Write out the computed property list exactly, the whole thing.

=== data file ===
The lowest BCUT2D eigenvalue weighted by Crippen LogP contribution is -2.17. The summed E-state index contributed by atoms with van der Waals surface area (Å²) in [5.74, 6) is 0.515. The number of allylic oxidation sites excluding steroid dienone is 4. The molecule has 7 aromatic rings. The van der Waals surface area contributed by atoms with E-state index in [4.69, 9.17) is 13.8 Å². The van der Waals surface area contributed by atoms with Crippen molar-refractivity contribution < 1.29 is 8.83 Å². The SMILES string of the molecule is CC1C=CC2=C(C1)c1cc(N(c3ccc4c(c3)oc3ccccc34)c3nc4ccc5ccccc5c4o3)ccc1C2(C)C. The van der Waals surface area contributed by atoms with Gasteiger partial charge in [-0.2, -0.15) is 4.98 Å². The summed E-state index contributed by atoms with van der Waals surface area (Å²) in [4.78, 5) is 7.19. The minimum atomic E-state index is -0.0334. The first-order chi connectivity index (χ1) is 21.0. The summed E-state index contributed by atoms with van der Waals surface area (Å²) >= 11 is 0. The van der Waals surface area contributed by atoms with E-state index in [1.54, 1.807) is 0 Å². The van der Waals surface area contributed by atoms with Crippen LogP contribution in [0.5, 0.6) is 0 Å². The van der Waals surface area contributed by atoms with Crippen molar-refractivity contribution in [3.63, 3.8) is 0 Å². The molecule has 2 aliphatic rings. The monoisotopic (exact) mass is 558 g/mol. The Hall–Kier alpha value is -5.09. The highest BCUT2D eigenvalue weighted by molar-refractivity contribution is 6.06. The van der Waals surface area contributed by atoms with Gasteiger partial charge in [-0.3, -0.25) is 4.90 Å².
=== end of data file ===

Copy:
The lowest BCUT2D eigenvalue weighted by Crippen LogP contribution is -2.17. The summed E-state index contributed by atoms with van der Waals surface area (Å²) in [5.74, 6) is 0.515. The number of allylic oxidation sites excluding steroid dienone is 4. The molecule has 7 aromatic rings. The van der Waals surface area contributed by atoms with E-state index in [4.69, 9.17) is 13.8 Å². The van der Waals surface area contributed by atoms with Crippen molar-refractivity contribution < 1.29 is 8.83 Å². The SMILES string of the molecule is CC1C=CC2=C(C1)c1cc(N(c3ccc4c(c3)oc3ccccc34)c3nc4ccc5ccccc5c4o3)ccc1C2(C)C. The van der Waals surface area contributed by atoms with Gasteiger partial charge in [-0.2, -0.15) is 4.98 Å². The summed E-state index contributed by atoms with van der Waals surface area (Å²) in [4.78, 5) is 7.19. The minimum atomic E-state index is -0.0334. The first-order chi connectivity index (χ1) is 21.0. The summed E-state index contributed by atoms with van der Waals surface area (Å²) >= 11 is 0. The van der Waals surface area contributed by atoms with E-state index in [1.54, 1.807) is 0 Å². The van der Waals surface area contributed by atoms with Crippen LogP contribution in [0.5, 0.6) is 0 Å². The van der Waals surface area contributed by atoms with Crippen molar-refractivity contribution in [3.63, 3.8) is 0 Å². The molecule has 2 aliphatic rings. The monoisotopic (exact) mass is 558 g/mol. The Hall–Kier alpha value is -5.09. The highest BCUT2D eigenvalue weighted by molar-refractivity contribution is 6.06. The van der Waals surface area contributed by atoms with Gasteiger partial charge in [-0.3, -0.25) is 4.90 Å².